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What will change in Japanese leadership mean to Australia

09 August, 2006

In September 2006, Japanese Prime Minister Junichiro Koizumi will say goodbye to political life when he steps down as Liberal Democratic Party (LDP) president and the premiership.

After five years in the job, including a stunning landslide election victory just last year in September, Japan’s biggest Elvis fan will leave the building. In fact, on his farewell tour to the United States – probably his last as Prime Minister – Koizumi was filmed enthusiastically singing Elvis songs with his US counterpart George W. Bush.

What will the charismatic Prime Minister’s legacy be? Most commentators in Tokyo see three main aspects of the Koizumi years.

The first legacy is political. According to seasoned Japan watchers, Koizumi effectively stared down the old guard and broke down the LDP factional system. For example, he handpicked his own ministry instead of having the factions nominate their preferred candidates.

The second is economic growth. Japan’s economy has been in recovery phase for most of this period – giving the global economy a much needed extra cylinder to fire off. According to The Lowy Institute, the Japanese economy is now its longest uninterrupted expansion since the late 1960s, real GDP has averaged over two per cent growth per annum since mid-2002, and in last calendar year, Japan achieved 5.5 per cent growth. Given that Japan is still the world’s second largest economy, the return to growth is especially welcome given the world’s reliance on the US for economic momentum amongst the mature economies and China in the emerging camp.

The third is institutional reform. After decades of being a closed economy and society, Koizumi made some inroads in terms of openness, corporate governance and microeconomic reform in Japan.

Of course, it hasn’t been easy. Institutional reform has always been difficult in Japan. Like most cultural change issues, it all comes down to history. Many long-term Japan-watchers have told me that Japanese and Chinese leaders have a different view of history. This permeates politics as well as economic management. Japan is an island state. Throughout its history, when isolated – politically and geographically – its leaders had nowhere else to run. There was no chance of retreat. It was all or nothing. A leader must go forth or else all is lost. By contrast, China is a big terrain. Leaders who are defeated could always hide in another province or Mongolia, and wait to fight another day. They could wait out big problems in a strategic fashion. Accordingly, Koizumi should be given some credit for getting some reforms through – both political and economic – in a relatively short space of time.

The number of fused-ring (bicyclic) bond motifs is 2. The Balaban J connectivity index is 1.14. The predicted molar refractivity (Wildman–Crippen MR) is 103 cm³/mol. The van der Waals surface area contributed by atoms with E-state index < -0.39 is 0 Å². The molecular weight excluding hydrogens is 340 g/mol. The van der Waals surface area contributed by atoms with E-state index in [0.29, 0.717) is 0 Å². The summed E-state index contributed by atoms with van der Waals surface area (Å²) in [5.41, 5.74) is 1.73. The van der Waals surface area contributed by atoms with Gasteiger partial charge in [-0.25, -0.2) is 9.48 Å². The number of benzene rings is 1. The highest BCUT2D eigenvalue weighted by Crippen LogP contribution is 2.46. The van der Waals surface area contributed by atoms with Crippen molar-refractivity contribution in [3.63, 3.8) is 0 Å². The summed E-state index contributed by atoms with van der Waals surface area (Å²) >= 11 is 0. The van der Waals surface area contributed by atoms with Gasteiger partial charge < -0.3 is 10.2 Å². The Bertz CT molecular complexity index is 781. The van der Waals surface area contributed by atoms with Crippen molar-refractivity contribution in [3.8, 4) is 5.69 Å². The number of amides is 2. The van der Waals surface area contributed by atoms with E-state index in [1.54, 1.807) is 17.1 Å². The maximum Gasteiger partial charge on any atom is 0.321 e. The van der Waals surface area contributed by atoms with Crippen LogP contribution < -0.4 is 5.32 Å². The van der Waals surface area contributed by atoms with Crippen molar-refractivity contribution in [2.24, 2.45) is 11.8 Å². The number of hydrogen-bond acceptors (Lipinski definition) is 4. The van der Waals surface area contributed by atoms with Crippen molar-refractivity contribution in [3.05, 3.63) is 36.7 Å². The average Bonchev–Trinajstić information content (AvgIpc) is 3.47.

What does this all mean for Australia? Mostly, it’s been good news.

Firstly, economic growth in Japan is good news for the region as a whole, due to the nature of intra-Asian trade, and this is ultimately good news for Australia (given our reliance on Asian markets for our exports – with Japan accounting for nearly 18 per cent of all our goods and services exports on its own).

Secondly, reform and openness in Japan itself from “Koizuminomics” has helped Australian companies to build a presence within the Japanese market itself and has also helped build exporter markets for our producers of advanced manufactures and knowledge based services. In fact, in many ways, Australia’s trade composition with China now resembles our trade patterns with Japan when the latter was industrialising in the 1950s and 1960s. And now that Japan has become richer and a more mature market, our export mix is tending more towards more knowledge based services, and niche exporters in industries like food and beverages.

As Australia’s senior trade commissioner in Tokyo, Phil Ingram says: “The game has totally changed now; it’s about getting small businesses – many of them – new exporters, into the right nooks and crannies in the enormous, wealthy, sophisticated Japanese consumer market. Over the past year, we have seen an enormous up take of opportunities by Australian companies who are totally new to the Japanese market.”

Thirdly, the Koizumi reforms have helped Australia to take advantage of Japan’s unique demographics and resulting opportunities in services and the exports of ‘well-being’ products. Sectors that had previously been closed – such as health and education, recreation and leisure – are now opening up and are coupled with an ageing Japanese population looking for longer lifestyle options in the sunshine of Queensland or clean air and open spaces of Tasmania.

In conclusion, Japan is still Australia’s number one export destination, and even with the amazing rise of China it will continue to be an important economic partner for Australian and a key global economic player – particularly in the Asia Pacific region. Accordingly, the events after the departure of Junichiro Koizumi will be watched closely by Australian exporters who will be hopeful that some key aspects of the Koizumi economic legacy will be preserved.  We may hear a little less of Elvis on the juke box in Tokyo but a little less conservation and plenty of action on the trade front will ensure a bright future for Australian exporters in the land of the rising sun.

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